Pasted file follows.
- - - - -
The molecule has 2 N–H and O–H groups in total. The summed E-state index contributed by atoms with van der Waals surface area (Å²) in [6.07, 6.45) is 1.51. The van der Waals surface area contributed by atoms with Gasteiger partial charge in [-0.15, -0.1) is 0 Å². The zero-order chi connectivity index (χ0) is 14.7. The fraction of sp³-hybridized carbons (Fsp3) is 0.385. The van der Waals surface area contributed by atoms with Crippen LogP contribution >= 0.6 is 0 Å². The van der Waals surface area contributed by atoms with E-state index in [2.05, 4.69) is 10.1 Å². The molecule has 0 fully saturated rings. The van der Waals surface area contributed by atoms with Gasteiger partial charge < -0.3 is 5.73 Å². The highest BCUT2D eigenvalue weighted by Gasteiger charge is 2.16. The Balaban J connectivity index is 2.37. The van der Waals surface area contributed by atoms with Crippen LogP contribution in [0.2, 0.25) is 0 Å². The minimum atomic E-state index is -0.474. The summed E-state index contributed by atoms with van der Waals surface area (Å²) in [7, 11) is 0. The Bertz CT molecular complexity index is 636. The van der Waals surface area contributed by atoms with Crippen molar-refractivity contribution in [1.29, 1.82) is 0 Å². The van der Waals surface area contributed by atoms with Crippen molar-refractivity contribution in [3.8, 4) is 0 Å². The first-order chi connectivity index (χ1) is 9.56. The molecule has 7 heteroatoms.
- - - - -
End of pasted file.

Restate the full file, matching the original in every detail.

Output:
The molecule has 2 N–H and O–H groups in total. The summed E-state index contributed by atoms with van der Waals surface area (Å²) in [6.07, 6.45) is 1.51. The van der Waals surface area contributed by atoms with Gasteiger partial charge in [-0.15, -0.1) is 0 Å². The zero-order chi connectivity index (χ0) is 14.7. The fraction of sp³-hybridized carbons (Fsp3) is 0.385. The van der Waals surface area contributed by atoms with Crippen LogP contribution >= 0.6 is 0 Å². The van der Waals surface area contributed by atoms with E-state index in [2.05, 4.69) is 10.1 Å². The molecule has 0 fully saturated rings. The van der Waals surface area contributed by atoms with Gasteiger partial charge < -0.3 is 5.73 Å². The highest BCUT2D eigenvalue weighted by Gasteiger charge is 2.16. The Balaban J connectivity index is 2.37. The van der Waals surface area contributed by atoms with Crippen LogP contribution in [0.2, 0.25) is 0 Å². The minimum atomic E-state index is -0.474. The summed E-state index contributed by atoms with van der Waals surface area (Å²) in [7, 11) is 0. The Bertz CT molecular complexity index is 636. The van der Waals surface area contributed by atoms with Crippen molar-refractivity contribution in [1.29, 1.82) is 0 Å². The van der Waals surface area contributed by atoms with Crippen molar-refractivity contribution in [3.8, 4) is 0 Å². The first-order chi connectivity index (χ1) is 9.56. The molecule has 7 heteroatoms.